Review: 'Tolkien' is beautiful portrayal of 'Lord of the Rings' author

Review: 'Tolkien' is beautiful portrayal of 'Lord of the Rings' author


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MIDDLE EARTH — This summer will be known as the summer “Avengers: Endgame” took over the world. Any movie released within a four month radius of “Endgame” will likely be forgotten to time.

Unfortunately, there are going to be some really good films this year that get consumed by the unstoppable Marvel monster and I am afraid “Tolkien” will be one of them.

The film is about the life of "The Lord of the Rings" author J.R.R. Tolkien, played by Nicholas Hoult. There was not a lot of publicity around this film, and any advertising money spent towards it has long been sucked into the “Endgame” black hole.

There is a lot to like about “Tolkien” and a few things it could have done better.

The good

Its portrayal of Tolkein is intimate

This movie is a biography dedicated to telling Tolkien’s personal story from the time he was a child through the time he wrote the "Lord of the Rings" stories.

The film gives us a wonderful view into the life of the man who gave birth to the fantasy genre of writing. For so many people this story will hold a lot of interest as it lays out the difficulties Tolkien faced throughout his life. It will also draw comparisons between his day-to-day life and what he ultimately included in his fantastic stories.

Though Tolkien was keen to never draw any direct connections himself, it can’t be denied that there is a lot of the man in his work. The film also explores the interpersonal relationships of Tolkien and those he loved most, telling a beautiful story of fellowship and love.

The love story is compelling

At its heart, “Tolkien” is a love story between J.R.R. and his wife Edith (Lily Collins), as well as his friends.

The most compelling moments of the film revolve around Tolkien and Edith's relationship from the time they met until the story ends later in their lives. It seems as if every beautiful scene in the film is set up to further the love affair they shared throughout this movie.

There may be a fair amount of artistic liberty as to the details of their lives since not a lot is known, but director Dome Karukoski uses every bit of what he has to paint a breathtaking romantic picture.

It's beautiful

I always watch a film for more than just the story. I watch films for the little details, and I love the small things that tell the bigger story. The film succeeds in those details and is beautifully shot. There are so many scenes where set design and cinematography combine to take my breath away.

The acting is very good

The acting in this film is very good, but not mind blowing. Hoult and Collins do an excellent job portraying J.R.R. and Edith Tolkien, but their performances were not necessarily enough to put the film over the top.

What was impressive to me but not apparent until after the film was the amount of work I learned went into the preparation of the actors for their roles — Collins in particular. After the film screening, there was a short segment where Steven Colbert interviewed the director and actors about the making of the film.

In the interview it is revealed that Collins prepared for the role based only on a very small amount of known information about Edith Tolkien. Collins gathered information where she could, but the rest she had to deduce based on J.R.R.’s accounts of his wife and how he incorporated her into his writing.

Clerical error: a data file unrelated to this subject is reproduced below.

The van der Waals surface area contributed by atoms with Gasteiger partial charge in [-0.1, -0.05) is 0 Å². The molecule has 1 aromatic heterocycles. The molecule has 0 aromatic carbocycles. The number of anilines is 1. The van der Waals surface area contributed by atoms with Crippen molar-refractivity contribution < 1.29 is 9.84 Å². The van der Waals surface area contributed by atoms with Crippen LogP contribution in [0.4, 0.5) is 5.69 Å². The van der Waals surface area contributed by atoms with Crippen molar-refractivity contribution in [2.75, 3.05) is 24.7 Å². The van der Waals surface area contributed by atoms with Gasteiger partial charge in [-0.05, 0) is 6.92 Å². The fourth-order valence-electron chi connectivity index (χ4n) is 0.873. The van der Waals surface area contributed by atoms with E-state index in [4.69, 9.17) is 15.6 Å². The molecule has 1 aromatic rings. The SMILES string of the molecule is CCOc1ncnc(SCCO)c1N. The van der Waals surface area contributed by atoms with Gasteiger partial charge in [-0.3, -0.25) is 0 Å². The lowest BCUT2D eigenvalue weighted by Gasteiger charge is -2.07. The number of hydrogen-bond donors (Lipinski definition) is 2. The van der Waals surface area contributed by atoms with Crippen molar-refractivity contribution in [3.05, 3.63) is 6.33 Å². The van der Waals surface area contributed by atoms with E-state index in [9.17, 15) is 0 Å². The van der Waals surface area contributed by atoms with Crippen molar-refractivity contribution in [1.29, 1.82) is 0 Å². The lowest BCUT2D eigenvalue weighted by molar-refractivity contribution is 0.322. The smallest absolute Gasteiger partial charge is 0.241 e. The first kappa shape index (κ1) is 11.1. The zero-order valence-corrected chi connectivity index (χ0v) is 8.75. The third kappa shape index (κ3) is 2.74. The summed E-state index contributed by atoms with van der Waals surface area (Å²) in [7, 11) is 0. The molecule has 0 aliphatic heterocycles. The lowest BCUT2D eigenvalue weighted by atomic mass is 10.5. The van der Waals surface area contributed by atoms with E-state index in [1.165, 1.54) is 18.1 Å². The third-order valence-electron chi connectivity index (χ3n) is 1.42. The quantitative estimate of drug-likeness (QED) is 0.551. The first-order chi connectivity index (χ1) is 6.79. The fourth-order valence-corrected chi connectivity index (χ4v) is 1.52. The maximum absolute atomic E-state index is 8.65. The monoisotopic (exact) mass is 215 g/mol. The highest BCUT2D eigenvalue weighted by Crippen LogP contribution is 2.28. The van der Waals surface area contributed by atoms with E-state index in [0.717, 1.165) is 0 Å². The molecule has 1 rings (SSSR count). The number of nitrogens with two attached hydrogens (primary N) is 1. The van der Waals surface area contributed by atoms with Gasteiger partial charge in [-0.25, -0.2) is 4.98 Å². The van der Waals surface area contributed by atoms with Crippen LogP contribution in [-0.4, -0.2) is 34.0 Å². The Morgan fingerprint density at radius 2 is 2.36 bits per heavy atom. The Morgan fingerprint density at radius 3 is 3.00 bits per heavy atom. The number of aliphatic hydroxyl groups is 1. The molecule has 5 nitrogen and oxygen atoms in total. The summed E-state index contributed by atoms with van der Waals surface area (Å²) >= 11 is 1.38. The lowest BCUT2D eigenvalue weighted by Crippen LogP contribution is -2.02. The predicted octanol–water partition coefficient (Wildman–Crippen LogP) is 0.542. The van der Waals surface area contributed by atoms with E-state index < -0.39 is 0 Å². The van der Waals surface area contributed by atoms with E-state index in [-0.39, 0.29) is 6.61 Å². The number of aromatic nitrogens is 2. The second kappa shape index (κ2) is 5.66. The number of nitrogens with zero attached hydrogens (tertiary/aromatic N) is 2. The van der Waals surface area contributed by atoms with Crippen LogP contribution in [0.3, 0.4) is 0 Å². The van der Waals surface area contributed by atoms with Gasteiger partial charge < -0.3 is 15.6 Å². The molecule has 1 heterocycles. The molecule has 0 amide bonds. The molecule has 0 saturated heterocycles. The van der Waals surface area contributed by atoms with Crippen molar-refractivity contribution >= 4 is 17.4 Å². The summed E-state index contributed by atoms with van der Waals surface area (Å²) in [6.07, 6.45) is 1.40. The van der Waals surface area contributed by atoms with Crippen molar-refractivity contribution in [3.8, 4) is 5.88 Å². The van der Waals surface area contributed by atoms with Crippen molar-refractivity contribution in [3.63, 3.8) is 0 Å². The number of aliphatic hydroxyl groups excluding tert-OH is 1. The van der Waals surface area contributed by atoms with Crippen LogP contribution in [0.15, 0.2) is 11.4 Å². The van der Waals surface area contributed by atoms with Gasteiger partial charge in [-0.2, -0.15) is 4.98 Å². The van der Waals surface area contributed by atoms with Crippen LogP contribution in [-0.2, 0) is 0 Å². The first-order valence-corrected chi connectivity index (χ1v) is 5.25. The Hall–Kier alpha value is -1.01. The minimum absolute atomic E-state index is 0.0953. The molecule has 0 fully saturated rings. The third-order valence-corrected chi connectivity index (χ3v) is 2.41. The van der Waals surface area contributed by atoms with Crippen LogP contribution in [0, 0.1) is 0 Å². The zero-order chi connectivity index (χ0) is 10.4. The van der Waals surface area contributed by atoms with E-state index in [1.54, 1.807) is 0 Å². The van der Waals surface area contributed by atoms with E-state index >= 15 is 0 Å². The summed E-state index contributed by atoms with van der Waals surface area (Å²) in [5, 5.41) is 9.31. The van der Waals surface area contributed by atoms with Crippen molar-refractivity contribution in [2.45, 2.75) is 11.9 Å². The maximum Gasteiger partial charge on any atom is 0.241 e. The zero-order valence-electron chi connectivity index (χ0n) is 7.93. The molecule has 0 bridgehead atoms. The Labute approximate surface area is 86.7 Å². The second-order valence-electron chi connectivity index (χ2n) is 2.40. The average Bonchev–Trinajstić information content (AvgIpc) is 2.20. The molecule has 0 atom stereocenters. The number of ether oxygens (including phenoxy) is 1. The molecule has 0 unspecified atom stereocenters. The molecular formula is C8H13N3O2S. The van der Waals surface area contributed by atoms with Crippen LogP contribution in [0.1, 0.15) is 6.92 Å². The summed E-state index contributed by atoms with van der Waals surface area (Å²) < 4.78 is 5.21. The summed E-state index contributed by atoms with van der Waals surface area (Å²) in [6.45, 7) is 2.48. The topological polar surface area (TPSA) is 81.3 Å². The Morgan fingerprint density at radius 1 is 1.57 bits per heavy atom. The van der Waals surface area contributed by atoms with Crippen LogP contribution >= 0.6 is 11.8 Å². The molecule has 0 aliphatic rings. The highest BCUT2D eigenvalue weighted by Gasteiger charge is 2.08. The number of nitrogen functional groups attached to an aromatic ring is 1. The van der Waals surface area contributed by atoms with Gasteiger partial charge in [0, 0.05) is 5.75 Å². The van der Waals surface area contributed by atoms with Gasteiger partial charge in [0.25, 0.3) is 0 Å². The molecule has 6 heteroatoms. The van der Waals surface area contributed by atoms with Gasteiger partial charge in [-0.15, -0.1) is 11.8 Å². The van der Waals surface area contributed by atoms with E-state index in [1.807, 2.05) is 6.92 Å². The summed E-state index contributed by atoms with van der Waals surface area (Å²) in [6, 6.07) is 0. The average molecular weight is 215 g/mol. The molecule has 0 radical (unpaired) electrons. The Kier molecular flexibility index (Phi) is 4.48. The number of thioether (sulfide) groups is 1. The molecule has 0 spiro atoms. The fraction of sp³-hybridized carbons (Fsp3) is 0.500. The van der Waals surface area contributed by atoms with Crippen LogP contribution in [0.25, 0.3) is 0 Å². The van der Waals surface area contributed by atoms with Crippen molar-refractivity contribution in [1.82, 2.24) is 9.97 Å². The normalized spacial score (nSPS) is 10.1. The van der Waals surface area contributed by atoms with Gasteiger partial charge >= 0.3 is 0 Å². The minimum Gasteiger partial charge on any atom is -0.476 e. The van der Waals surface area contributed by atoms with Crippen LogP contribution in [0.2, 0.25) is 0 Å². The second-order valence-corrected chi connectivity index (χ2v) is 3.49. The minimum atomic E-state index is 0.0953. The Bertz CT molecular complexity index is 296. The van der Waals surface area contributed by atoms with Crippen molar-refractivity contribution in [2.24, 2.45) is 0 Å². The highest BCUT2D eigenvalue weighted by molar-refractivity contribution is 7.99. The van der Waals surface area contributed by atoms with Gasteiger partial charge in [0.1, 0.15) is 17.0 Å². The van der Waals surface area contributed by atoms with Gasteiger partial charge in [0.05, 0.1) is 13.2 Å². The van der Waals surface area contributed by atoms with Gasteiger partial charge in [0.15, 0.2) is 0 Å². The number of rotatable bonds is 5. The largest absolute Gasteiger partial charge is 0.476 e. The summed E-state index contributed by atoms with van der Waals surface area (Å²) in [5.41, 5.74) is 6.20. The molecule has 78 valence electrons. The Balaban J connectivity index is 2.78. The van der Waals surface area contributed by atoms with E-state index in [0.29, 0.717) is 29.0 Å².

How accurately portrayed cannot be known, but she was convincing in the role.

The bad

The pacing is slow

This movie was not designed to move quickly. It spends a lot of time looking beautiful and you will need some time to take it all in, like watching the sunset.

There were times when I thought the filmmakers could have picked up the pace or removed a couple unnecessary scenes, but in the end, they didn’t distract from the film. Scenes were just drawn out longer than they should have been.


There are a lot of films this summer begging you for every dollar you have to spend. If you are a fan of Tolkien or beautifully shot films, take a break and see this movie.

You may not walk away with the adrenaline buzz you can get from other films, but you will have a greater appreciation for the subtleties of filmmaking. Maybe you will learn something you didn't know about one of the great storytellers of our time.

A note about content

The film is rated PG-13, primarily for violent scenes depicting battles during WWI. There is a lot of blood and death shown in one scene. There are few mild swear words scattered throughout the film, but far less language than in other PG-13 movies playing now.

"Tolkien" is rated PG-13 for some sequences of war violence.

Grant Olsen

About the Author: David Clyde

David comes from a family of "movie people" of which there are actors, screenwriters, a set designer, a director and yes, a couple of movie reviewers. When David isn't busy living in the real world, he is busy living in someone else's version of it on a movie screen. David is a regular on the KSL Popcorn Report podcast. Contact him at and on Twitter at @DC_Reviews.

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Dave Clyde comes from a family of "movie people" of which there are actors, screenwriters, a set designer, a director and yes, a couple of movie reviewers. When Dave isn't busy living in the real world, he is busy living in someone else's version of it on a movie screen.


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